Gilman Blog #8 | What We Miss from Home

About two weeks ago, I was in search of fresh new ideas for blog posts. Thanks to Jennifer, I think this blog post would shed some light on our identities abroad, culture shock, and homesickness….
What unexpected things do I miss from home?
This was the question that Jennifer posed to me. As a mini-project, I decided to set out and ask this question to four of my closest friends here at Ewha and myself. All five of our backgrounds and experiences are diverse and drastically different, so I believe our answers will reflect that.

And since it’s Thanksgiving and the beginning of the holiday season, I think this blog post perfectly reflects the things that we love and the things that we are grateful for this time of year.

Rachel (20)
Generation 1.5 immigrant, 1st gen college student, loves to travel on a budget
Hometowns: Hong Kong & Atlanta
Did you know that Hong Kong means “fragrant harbor” in Cantonese?
School/Major: Macalester College, International Studies
Macalester professors
“I miss being able to talk about anything with my professors. I can’t believe that I take going to office hours and professors’ dedication to their students for granted! I miss having Patrick (my academic advisor) pick at my thinking and staff that I can talk to at anytime when I’m struggling.”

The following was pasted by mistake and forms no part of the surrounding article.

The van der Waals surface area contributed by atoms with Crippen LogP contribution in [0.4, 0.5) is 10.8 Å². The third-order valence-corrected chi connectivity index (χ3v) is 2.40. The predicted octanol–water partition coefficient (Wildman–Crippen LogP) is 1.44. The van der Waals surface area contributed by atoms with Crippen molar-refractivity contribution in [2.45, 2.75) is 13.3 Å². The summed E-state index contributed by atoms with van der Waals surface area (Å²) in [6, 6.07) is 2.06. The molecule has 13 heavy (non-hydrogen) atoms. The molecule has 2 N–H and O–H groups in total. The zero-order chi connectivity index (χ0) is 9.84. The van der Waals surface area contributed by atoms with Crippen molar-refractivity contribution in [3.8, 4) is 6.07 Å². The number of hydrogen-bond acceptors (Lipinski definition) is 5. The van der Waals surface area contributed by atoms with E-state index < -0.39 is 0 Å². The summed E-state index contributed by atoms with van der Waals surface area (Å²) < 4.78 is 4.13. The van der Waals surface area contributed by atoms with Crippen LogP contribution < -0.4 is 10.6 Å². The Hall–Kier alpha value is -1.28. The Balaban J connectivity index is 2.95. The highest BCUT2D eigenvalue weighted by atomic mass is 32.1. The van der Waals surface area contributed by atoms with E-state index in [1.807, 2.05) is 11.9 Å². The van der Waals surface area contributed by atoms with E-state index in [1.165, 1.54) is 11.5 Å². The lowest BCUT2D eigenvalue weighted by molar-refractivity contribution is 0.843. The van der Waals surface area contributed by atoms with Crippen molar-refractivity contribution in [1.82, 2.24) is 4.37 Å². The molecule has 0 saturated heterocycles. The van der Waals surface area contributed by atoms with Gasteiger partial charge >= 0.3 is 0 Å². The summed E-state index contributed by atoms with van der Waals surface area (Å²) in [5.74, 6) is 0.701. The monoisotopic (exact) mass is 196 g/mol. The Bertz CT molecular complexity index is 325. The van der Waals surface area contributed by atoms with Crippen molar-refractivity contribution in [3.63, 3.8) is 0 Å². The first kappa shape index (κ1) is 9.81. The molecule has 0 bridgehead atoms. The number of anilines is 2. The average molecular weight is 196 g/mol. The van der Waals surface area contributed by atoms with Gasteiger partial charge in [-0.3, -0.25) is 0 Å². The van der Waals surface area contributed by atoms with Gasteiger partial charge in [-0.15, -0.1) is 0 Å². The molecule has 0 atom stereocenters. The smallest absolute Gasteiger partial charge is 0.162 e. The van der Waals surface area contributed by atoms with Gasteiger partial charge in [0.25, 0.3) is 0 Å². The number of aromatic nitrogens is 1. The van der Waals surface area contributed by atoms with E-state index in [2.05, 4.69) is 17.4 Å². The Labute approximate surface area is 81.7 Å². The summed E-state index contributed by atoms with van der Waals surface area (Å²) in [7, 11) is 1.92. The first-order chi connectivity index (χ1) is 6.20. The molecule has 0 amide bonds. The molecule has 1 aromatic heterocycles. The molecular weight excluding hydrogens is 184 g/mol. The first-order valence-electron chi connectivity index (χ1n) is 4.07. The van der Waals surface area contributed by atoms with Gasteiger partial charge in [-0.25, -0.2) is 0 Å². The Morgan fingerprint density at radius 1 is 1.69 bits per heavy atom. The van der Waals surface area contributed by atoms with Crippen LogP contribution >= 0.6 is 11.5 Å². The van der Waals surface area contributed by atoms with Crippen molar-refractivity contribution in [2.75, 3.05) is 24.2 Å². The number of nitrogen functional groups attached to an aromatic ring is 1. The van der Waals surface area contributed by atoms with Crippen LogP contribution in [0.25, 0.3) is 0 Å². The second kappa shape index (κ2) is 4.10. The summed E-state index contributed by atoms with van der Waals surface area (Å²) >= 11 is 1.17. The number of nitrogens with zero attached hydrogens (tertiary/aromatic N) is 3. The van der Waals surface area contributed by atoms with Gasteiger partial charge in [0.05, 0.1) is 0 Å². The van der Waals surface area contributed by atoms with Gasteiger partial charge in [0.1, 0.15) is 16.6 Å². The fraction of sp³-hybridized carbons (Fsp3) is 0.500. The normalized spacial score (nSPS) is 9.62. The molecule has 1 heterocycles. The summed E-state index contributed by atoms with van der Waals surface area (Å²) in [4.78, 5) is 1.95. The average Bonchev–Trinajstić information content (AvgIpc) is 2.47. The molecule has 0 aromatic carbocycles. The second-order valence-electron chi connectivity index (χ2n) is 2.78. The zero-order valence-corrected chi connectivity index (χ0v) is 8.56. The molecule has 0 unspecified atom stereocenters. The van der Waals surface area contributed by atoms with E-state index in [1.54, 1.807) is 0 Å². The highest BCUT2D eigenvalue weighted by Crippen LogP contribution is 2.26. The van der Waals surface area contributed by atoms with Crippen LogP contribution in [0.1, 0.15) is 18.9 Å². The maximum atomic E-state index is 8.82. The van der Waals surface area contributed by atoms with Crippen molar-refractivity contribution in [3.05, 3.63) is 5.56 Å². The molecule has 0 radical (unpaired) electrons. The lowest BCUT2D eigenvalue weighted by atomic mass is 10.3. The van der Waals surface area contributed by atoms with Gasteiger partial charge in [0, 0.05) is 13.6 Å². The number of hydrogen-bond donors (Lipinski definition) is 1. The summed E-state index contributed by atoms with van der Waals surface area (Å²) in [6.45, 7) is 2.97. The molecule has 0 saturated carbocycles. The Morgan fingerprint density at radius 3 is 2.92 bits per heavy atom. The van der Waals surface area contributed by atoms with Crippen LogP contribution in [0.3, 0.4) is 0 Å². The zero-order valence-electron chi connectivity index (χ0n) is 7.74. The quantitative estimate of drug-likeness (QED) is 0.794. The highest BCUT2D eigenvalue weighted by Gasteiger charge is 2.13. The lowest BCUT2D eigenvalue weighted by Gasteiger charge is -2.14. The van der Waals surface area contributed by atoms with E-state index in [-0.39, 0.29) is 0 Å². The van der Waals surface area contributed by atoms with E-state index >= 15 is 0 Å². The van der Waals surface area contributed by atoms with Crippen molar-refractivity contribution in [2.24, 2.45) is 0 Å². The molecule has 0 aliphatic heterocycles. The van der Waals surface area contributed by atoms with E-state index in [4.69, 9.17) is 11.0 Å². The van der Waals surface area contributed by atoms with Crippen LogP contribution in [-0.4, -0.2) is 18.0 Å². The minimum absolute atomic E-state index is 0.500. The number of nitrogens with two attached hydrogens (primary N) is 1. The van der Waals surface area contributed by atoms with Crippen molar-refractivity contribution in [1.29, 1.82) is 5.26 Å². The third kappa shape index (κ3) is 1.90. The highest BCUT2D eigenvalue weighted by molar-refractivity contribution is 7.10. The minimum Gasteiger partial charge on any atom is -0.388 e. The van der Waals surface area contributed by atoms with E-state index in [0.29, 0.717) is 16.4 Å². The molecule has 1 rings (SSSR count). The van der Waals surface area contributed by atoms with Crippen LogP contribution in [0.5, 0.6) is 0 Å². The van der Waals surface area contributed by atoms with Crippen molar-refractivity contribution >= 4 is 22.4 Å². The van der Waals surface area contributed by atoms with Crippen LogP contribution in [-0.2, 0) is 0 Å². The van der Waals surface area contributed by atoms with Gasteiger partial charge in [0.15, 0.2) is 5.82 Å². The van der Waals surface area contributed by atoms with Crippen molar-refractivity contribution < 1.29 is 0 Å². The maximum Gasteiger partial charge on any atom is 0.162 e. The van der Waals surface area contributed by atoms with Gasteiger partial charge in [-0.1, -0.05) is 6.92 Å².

My closest friend- Jennifer
“I knew studying abroad will make me miss Jennifer since I couldn’t just pick up the phone and call her with a 15 hour time difference (like we do when we are physically separated in the States)… But I didn’t realize the extent of this feeling until I started getting thoughts like ‘I wish I could talk to Jennifer about this’ or ‘I wonder what Jennifer would think about this topic’. It’s crazy I know, because I never get homesick with family, but I think Jennifer and I have so many shared experiences that it’s weird not to debrief with each other.”

Senni (25)
first time outside of Europe, wanted to be in a large city,  loves Korean beauty
Hometown: Iisalmi, Finland
Did you know that Angry Birds was developed in Finland?
School/Major: University of Jyväskylä, psychology

Salty food
“Everything here is sweet or spicy! Things that are supposed to be salty, like Pringles, are not salty. McDonald’s doesn’t even have salt and pepper packets!”

Finland’s nature
“I didn’t think I would miss [Finland’s nature]. I wanted to see big city and skyscrapers and tall buildings….But like, in Finland, there are trees everywhere and lakes everywhere. You can go take a walk at the lake spontaneously. Here you can’t! There are too many people, and you have to travel far to get in touch with nature.”

Hannah (20)
Southern Baptist background, first time abroad, was worried that Korea wouldn’t live up to expectations
Hometown: Nashville, Tennessee
Did you know that Nashville has the only replica of the Parthenon?
School/Major: East Tennessee State University, digital media animation

Family and friends
“They were a source of encouragement….Me and my family are really close [and] I feel like I should be sharing this experience with them….I want them to understand the culture…and why I like Korea as much as I do.”